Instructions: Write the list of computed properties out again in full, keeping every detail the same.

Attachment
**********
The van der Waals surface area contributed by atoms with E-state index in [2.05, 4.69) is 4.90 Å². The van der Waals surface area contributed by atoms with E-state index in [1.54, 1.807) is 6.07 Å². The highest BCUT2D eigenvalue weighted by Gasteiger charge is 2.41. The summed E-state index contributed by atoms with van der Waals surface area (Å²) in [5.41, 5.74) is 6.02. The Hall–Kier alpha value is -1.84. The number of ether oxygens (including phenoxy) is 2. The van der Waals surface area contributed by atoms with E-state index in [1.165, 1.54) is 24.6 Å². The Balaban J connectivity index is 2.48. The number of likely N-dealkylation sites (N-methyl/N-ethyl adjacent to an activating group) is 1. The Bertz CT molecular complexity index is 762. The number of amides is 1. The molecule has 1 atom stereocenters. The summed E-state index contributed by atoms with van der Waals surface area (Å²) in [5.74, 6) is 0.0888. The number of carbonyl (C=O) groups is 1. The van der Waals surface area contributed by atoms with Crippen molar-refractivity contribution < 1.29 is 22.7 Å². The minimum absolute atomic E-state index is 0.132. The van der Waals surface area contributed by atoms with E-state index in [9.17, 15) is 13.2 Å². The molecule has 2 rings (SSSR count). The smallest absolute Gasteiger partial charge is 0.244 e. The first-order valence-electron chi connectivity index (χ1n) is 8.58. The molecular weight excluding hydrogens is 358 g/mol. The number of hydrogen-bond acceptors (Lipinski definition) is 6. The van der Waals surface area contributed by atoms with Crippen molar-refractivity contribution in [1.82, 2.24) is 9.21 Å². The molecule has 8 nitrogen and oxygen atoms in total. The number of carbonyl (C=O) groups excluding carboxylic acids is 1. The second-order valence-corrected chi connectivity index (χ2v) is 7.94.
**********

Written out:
The van der Waals surface area contributed by atoms with E-state index in [2.05, 4.69) is 4.90 Å². The van der Waals surface area contributed by atoms with E-state index in [1.54, 1.807) is 6.07 Å². The highest BCUT2D eigenvalue weighted by Gasteiger charge is 2.41. The summed E-state index contributed by atoms with van der Waals surface area (Å²) in [5.41, 5.74) is 6.02. The Hall–Kier alpha value is -1.84. The number of ether oxygens (including phenoxy) is 2. The van der Waals surface area contributed by atoms with E-state index in [1.165, 1.54) is 24.6 Å². The Balaban J connectivity index is 2.48. The number of likely N-dealkylation sites (N-methyl/N-ethyl adjacent to an activating group) is 1. The Bertz CT molecular complexity index is 762. The number of amides is 1. The molecule has 1 atom stereocenters. The summed E-state index contributed by atoms with van der Waals surface area (Å²) in [5.74, 6) is 0.0888. The number of carbonyl (C=O) groups is 1. The van der Waals surface area contributed by atoms with Crippen molar-refractivity contribution < 1.29 is 22.7 Å². The minimum absolute atomic E-state index is 0.132. The van der Waals surface area contributed by atoms with E-state index in [9.17, 15) is 13.2 Å². The molecule has 2 rings (SSSR count). The smallest absolute Gasteiger partial charge is 0.244 e. The first-order valence-electron chi connectivity index (χ1n) is 8.58. The molecular weight excluding hydrogens is 358 g/mol. The number of hydrogen-bond acceptors (Lipinski definition) is 6. The van der Waals surface area contributed by atoms with Crippen molar-refractivity contribution in [1.82, 2.24) is 9.21 Å². The molecule has 8 nitrogen and oxygen atoms in total. The number of carbonyl (C=O) groups excluding carboxylic acids is 1. The second-order valence-corrected chi connectivity index (χ2v) is 7.94.